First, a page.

In an interview with The New York Times, Sylvia Sepielli, of Sylvia Planning and Design in Sedona, Ariz., advocated using a property’s individual sense of place to cultivate offerings that fit its established personality.
|A Dose of Inspiration
Though trends constantly come and go, club and resort properties with spa and fitness amenities can pull elements from trending wellness programs to cultivate unique offerings all their own. Spafinder Wellness 365’s “Top 10 Global Spa & Wellness Forecast” for 2016 offers a host of new ideas for starting points:
“Now hotels, even the chains, are making an effort to not do cookie-cutter things,” Sepielli said. “Having said that, a big caveat of all of this is that you have to have authenticity. Don’t do a ‘barbecue body treatment’ [just] because you are in Texas. There are ways to gently do it.”
For Great Wolf Lodge in Grapevine, Texas, a family-oriented resort, finding its niche meant taking spa amenities to the kids. Scooops is a dessert-themed space at the property where kids can sit on giant banana-split cones and receive ice cream-inspired manicures, pedicures and organic chocolate facials—the latter of which teaches tweens the importance of keeping skin soft and healthy.
“It’s about having fun, a special treat, and something you don’t normally get to do at home,” says Susie Storey, Director of Communications.
Taking the family wellness trend one step further, Spafinder’s report notes that threats to a child’s development—from smartphone and tablet-screen addiction that can result in headaches, a hunched back, and a sedentary lifestyle, to increasing anxiety and depression among older children—are fueling the trend of focusing on youth wellness. As a result, mindfulness exercises, yoga, cooking classes and lessons on organic and locally sourced foods have also grown in popularity.
Establishing some distance between minds and screens is important for adults, too. Tracey Welsh, General Manager of Red Mountain Resort in Ivins, Utah, predicts that wellness professionals will continue to gear programming toward meditative practices.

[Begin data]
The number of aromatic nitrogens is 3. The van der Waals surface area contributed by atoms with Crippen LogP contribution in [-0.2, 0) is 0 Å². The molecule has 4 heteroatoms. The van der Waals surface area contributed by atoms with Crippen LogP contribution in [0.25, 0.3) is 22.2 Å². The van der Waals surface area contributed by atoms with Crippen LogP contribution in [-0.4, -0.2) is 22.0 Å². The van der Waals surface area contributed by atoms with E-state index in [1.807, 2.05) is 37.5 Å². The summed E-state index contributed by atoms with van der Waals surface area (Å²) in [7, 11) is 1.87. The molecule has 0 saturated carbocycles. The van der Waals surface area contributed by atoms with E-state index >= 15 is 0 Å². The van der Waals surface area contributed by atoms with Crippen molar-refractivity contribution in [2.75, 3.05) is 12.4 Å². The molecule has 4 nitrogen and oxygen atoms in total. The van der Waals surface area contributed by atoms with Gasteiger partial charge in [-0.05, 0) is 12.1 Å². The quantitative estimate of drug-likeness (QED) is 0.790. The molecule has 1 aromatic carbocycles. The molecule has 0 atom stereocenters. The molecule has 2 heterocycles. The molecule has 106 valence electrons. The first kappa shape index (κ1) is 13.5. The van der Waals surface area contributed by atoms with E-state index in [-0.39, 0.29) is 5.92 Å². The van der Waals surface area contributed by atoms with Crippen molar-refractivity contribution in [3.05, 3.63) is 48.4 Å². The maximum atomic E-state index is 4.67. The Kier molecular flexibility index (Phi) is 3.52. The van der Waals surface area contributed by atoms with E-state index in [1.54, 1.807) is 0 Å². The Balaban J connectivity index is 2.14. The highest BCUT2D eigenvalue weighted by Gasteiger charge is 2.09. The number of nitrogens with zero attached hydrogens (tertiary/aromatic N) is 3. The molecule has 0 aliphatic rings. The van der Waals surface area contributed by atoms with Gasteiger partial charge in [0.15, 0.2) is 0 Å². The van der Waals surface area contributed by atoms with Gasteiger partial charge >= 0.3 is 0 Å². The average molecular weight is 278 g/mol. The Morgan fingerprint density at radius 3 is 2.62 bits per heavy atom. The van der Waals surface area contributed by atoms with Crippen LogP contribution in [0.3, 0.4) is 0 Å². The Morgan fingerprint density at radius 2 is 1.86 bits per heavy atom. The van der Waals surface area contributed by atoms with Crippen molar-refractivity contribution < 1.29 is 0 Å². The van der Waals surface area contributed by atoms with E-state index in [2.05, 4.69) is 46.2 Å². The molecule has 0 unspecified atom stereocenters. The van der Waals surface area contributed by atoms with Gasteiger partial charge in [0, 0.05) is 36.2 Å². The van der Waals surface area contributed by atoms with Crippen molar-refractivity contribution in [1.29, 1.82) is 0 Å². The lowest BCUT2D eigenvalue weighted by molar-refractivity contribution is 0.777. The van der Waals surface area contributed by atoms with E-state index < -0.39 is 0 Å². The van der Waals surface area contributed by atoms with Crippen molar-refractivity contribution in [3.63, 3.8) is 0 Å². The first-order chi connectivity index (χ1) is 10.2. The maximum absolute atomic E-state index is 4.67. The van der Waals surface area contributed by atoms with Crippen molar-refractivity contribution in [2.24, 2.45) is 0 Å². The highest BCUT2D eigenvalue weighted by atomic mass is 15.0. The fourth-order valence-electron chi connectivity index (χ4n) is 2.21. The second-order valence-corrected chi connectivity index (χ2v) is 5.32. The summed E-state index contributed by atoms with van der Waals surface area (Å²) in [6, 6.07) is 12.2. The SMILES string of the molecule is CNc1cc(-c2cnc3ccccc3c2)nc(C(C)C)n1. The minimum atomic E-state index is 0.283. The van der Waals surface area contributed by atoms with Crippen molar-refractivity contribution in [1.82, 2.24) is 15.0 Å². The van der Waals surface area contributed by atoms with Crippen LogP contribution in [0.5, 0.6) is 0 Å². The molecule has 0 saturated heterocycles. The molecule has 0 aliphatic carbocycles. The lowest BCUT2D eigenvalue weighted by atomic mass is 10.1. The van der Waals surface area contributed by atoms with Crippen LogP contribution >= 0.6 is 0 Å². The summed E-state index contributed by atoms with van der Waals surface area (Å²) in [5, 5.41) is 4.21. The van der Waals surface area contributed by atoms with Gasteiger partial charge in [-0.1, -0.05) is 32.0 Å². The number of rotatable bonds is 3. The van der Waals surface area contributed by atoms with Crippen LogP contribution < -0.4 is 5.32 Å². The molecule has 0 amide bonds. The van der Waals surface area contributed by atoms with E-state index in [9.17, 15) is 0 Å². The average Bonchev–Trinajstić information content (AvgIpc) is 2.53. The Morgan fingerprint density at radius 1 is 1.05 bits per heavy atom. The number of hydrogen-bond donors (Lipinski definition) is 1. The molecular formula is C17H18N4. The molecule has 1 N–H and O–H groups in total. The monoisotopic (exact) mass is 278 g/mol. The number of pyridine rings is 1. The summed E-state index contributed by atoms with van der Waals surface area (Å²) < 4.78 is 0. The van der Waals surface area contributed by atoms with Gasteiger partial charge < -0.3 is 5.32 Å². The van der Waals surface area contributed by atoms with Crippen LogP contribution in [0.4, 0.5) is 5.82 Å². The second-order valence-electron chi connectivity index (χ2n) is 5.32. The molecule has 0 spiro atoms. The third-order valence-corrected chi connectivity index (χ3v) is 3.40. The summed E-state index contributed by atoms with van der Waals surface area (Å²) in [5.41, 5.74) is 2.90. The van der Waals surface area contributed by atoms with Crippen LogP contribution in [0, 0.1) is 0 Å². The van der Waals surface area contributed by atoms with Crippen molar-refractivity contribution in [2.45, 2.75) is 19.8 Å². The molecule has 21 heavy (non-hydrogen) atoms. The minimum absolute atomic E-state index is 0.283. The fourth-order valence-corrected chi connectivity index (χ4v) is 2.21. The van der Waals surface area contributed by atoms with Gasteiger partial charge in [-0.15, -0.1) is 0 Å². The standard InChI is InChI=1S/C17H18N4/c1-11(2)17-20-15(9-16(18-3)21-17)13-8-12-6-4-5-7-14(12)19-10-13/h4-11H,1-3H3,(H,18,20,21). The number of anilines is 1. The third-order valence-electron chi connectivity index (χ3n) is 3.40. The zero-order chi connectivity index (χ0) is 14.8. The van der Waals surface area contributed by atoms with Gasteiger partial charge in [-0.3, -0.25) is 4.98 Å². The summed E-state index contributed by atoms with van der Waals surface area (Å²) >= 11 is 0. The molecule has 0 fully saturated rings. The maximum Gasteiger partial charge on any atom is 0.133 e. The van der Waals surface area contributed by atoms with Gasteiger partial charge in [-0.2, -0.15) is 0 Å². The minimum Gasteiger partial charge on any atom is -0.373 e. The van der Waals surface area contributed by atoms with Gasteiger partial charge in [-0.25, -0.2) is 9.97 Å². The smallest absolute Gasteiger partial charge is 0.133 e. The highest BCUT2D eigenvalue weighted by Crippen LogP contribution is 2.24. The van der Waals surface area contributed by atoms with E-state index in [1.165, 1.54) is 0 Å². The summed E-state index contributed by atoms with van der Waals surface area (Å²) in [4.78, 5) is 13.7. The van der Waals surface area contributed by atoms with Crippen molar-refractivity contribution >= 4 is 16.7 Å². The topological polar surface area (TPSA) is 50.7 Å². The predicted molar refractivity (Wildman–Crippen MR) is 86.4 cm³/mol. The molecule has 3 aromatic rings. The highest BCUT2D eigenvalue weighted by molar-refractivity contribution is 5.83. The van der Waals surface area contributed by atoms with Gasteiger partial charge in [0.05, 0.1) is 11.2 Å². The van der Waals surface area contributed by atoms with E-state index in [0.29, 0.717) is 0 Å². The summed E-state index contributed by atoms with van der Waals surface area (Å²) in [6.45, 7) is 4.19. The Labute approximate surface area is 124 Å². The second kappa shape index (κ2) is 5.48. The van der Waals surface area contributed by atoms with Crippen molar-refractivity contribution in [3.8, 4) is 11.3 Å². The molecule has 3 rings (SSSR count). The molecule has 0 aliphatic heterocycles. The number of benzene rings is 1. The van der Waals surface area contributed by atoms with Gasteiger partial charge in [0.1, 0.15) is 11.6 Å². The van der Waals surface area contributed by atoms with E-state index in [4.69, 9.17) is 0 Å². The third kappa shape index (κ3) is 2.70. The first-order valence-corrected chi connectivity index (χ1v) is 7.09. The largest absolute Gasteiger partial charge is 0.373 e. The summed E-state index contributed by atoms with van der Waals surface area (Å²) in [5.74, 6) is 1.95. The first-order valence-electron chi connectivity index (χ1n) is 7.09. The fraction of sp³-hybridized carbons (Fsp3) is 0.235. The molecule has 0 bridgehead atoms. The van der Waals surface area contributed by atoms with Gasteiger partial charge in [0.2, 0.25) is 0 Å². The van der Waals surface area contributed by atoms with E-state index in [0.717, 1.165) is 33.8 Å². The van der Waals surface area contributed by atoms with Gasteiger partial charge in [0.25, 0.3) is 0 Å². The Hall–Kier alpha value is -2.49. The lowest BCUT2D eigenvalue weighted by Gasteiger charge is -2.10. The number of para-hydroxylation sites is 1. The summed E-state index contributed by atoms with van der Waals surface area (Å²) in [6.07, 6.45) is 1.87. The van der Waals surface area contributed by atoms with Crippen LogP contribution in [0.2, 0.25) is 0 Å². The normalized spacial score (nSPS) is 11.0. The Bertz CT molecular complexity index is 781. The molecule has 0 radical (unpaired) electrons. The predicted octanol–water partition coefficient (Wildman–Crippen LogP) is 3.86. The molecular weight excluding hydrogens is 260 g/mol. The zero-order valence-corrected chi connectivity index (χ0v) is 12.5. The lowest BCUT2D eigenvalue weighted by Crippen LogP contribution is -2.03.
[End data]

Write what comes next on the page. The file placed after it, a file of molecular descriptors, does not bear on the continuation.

“I believe we will see more emphasis on meditation and stress reduction, as our lives become more complex due to the constant interruptions and distractions caused by our digital world,” says Welsh. “Individuals need tools to be able to quiet the mind and give themselves permission to rest and recharge.”
To nourish the body as well as the mind, Red Mountain Resort uses metabolic testing to develop nutrition plans for guests. The tests take into account family history, lifestyle and current and past health, to accommodate each person’s unique body, says Welsh.
Specifically, the resort advocates learning to eat “mindfully with intention”—an approach that “challenges a person to listen to their body cues, and to be certain they are eating for hunger and not because of stress or to reduce boredom,” Welsh says
“Overall, we emphasize moderation and that there are no ‘bad’ foods that should cause guilt,” she continues. “Proper nutrition should be part of a lifestyle involving quality food, physical movement and joy, and not [one based on] a series of diets.”
Of course, Spafinder’s forecast, and the trends that catch on, are constantly in flux. A personalized focus, contends Joan Craig of The Cliffs at Glassy, will always be the best bet.
“There’s always a new product or gadget, and these days there is so much fitness advice on YouTube,” she says. “Professionals want to go deeper in their knowledge of anatomy and movement, to learn how to really help people create balance in their bodies.
“As a professional, I have to offer much deeper knowledge and personalized attention,” she adds. “YouTube can’t see my clients and tell them how to better meet their needs.”